North to northeast winds will develop this morning below the
Cajon and Morongo passes and the Santa Ana Mountains at 15 to 25
MPH with local gusts 35-40 MPH, spreading into the San Gorgonio
pass by late morning as they turn more northeast to easterly and
weaken slightly. Highest gusts will be near the Cajon Pass and
the northern Santa Ana Mountains and foothills. Relative humidity
will fall to 12-20 percent, lowest in the Inland Empire, by mid
afternoon. This will create areas of elevated fire weather
conditions. Moderate humidity recovery is expected in most areas
tonight, though the windy corridors will remain fairly dry with
maximum humidity of only 20-30 percent.

The east to northeast winds will continue into Monday morning with
widespread speeds of 15-25 MPH and local gusts of 35-40 MPH near
the coastal foothills and below the passes and canyons. Humidity
will continue to fall through Monday afternoon with widespread minimum
values around 10 percent, but winds will weaken. A few hours of
critical fire weather conditions are expected on late Monday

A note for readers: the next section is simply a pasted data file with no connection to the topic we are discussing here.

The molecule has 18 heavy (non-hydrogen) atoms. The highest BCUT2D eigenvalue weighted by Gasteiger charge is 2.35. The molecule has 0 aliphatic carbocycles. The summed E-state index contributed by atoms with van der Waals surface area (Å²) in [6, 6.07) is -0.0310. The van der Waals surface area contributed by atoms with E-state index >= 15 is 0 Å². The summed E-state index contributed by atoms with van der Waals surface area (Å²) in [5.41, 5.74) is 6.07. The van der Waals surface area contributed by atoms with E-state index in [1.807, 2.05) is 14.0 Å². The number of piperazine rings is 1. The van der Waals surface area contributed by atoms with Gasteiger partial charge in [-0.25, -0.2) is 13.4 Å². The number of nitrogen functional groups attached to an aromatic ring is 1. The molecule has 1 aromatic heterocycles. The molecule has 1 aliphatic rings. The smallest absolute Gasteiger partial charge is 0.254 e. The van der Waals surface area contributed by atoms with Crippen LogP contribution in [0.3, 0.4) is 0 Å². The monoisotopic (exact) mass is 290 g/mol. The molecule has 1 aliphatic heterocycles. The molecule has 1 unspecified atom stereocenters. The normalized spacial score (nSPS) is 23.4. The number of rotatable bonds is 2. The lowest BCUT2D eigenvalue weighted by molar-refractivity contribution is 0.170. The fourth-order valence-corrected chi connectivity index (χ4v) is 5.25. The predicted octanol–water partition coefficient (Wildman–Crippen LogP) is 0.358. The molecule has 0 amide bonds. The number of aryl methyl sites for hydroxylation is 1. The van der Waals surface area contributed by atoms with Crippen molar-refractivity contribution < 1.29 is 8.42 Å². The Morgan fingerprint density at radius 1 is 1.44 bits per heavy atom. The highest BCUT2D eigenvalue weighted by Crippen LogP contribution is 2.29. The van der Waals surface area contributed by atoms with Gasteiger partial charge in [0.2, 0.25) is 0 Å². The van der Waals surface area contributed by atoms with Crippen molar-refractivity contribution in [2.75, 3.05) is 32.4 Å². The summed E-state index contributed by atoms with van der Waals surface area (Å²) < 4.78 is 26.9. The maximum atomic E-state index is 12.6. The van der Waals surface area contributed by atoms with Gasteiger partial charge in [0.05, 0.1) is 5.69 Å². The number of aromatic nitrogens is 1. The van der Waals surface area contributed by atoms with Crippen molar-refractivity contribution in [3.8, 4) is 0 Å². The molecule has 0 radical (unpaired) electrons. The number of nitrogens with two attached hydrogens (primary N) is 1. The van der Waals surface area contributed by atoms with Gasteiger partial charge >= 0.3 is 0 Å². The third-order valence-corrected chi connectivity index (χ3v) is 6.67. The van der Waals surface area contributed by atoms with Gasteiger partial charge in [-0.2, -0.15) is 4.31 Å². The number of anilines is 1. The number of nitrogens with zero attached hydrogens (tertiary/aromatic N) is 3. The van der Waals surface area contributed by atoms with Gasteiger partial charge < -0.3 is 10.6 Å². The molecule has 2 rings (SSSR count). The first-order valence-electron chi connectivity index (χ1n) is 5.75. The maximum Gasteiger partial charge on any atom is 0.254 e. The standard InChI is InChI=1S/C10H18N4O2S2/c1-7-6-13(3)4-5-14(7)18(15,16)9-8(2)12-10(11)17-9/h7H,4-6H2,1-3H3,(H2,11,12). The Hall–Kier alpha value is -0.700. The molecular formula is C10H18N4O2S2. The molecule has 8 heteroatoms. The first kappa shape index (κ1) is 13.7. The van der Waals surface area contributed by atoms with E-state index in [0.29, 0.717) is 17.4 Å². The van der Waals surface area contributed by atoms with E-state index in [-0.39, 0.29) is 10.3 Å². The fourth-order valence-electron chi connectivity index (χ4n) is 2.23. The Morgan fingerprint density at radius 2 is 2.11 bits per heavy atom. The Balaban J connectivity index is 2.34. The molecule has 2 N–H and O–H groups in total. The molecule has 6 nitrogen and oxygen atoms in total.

morning into the early afternoon along the coastal foothills.

Continued breezy through Tuesday morning with a further weakening of
the winds by afternoon. Widespread humidity around 8-12 percent is
expected again Tuesday afternoon, along with well above average
temperatures into the 90s in many areas, continuing an elevated
fire weather condition.

A brief respite develops Wednesday as onshore flow tries to develop,
but another offshore push develops on Thursday. Gusty offshore winds
are likely again along with single digit humidity and much above
average daytime temperatures into Friday. This event still has the
potential to be stronger than the one earlier in the week, but
confidence in exact strength is low.


The “Weather Alerts” page shows a graphic of the CONUS and the location of any current Weather Alerts that are in effect. These are updated by the National Weather Service SPC division continuously. Also a depiction of the type of alerts that are shown on the main graphic are listed below. So at a quick glance you can see if there are any current alerts for your local area.
These updated are continuously updates across the Continental U.S. (CONUS) Any advisories or warnings depicted here are current and in effect. Local alerts will show up in the San Bernardino alerts box, by clicking on this box local weather alerts will be shown here.

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